The Blood of our Lord Jesus Christ, which was shed for thee, preserve thy body and soul unto everlasting life: Drink this in remembrance that Christ’s Blood was shed for thee, and be thankful.

The referents of the words ‘body’ and ‘blood’ here are not the bread and wine, but the actual body of Jesus crucified on the cross, and blood of Jesus shed for us. The bread and wine are referred to as ‘this’ which the recipient eats and drinks. The ‘feeding’ that needs to take place is ‘in thy heart by faith and with thanksgiving.’

The rubrics of the BCP make clear (pp 261–262) that Communion does not involve using special bread and wine, but ordinary bread ‘such as is usual to be eaten’ and wine, used for a special purpose—to remember what God has done for us in Christ, and as an aid to our feeding spiritually on him. (Whatever is left over, ‘the Curate shall have it for his own use’.) It is possible to ‘carnally and visibly press with their teeth (as Saint Augustine saith) the Sacrament of the Body and Blood of Christ; yet in no wise [be] partakers of Christ’ (Article XXIX).

And this focus on the importance of reception has continued into contemporary C of E liturgy, where the invocation of the Holy Spirit in the Eucharistic Prayers (the ‘Great Prayer of Thanksgiving’) is on the people, as they rightly receive the bread and wine as signs of receiving Christ in their hearts:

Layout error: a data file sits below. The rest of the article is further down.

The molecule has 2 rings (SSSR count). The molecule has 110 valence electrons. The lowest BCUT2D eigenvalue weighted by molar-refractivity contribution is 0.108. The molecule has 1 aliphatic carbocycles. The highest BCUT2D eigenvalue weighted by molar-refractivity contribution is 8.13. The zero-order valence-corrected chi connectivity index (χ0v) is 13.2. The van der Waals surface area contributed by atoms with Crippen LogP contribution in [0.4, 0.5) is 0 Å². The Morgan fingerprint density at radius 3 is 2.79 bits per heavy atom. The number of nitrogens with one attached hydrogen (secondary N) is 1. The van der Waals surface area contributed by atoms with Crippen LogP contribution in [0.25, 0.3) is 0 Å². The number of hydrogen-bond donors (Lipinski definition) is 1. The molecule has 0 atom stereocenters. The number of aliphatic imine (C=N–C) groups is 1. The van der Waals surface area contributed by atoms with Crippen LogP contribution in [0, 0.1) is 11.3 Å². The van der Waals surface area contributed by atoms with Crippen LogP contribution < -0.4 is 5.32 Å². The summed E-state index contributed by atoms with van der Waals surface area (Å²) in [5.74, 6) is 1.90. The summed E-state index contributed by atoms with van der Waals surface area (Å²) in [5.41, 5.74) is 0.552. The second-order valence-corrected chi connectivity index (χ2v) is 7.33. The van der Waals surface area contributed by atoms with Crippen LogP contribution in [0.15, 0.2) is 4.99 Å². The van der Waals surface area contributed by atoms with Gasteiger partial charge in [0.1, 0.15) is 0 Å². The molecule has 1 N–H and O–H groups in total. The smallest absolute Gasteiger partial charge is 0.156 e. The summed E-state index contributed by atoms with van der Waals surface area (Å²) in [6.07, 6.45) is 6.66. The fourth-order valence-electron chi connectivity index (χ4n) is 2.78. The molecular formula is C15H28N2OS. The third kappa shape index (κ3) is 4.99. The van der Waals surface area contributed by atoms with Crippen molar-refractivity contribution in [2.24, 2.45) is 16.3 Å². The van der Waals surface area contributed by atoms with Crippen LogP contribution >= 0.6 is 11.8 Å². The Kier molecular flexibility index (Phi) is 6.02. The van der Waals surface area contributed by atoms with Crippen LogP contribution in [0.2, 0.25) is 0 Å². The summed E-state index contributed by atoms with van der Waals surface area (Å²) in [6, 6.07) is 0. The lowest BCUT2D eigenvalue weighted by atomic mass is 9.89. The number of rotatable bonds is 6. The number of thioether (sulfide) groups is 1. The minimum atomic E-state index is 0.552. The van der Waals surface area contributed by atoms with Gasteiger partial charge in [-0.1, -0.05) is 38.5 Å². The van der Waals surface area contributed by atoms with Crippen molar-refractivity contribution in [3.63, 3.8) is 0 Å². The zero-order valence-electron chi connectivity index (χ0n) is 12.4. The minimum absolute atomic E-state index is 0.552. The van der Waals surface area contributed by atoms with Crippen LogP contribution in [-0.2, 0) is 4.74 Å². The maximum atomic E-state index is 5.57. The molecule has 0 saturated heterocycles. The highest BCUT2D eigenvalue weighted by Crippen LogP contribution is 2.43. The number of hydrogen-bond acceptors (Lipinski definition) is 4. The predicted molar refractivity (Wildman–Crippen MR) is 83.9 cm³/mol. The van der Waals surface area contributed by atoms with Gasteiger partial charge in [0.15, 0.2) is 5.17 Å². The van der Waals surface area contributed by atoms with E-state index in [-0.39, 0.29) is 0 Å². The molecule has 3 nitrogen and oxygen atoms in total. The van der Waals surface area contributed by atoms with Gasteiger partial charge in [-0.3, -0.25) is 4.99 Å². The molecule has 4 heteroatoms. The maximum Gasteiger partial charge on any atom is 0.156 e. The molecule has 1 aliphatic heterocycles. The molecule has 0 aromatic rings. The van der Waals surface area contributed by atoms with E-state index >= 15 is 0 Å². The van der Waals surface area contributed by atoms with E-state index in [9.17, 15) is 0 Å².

‘Send the Holy Spirit on your people…’ (Prayer B)

‘Hear us, merciful Father, we humbly pray, and grant that, by the power of your Holy Spirit, we receiving these gifts of your creation, this bread and this wine, according to your Son our Saviour Jesus Christ’s holy institution, in remembrance of his death and passion, may be partakers of his most blessed body and blood…’ (Prayer C)

‘Send your Spirit on us now that by these gifts we may feed on Christ with opened eyes and hearts on fire…’ (Prayer D)

But what about the ‘cup of blessing which we bless’?

In Paul’s first brief mention of the Lord’s supper, in 1 Cor 10, he uses language which might suggest a ‘blessing’ of the elements involved in the meal.

The cup of blessing which we bless, is it not the communion of the blood of Christ? The bread which we break, is it not the communion of the body of Christ? (1 Cor 10.16, AV, from which of course we get the term ‘Holy Communion’ meaning sacred participation or sharing).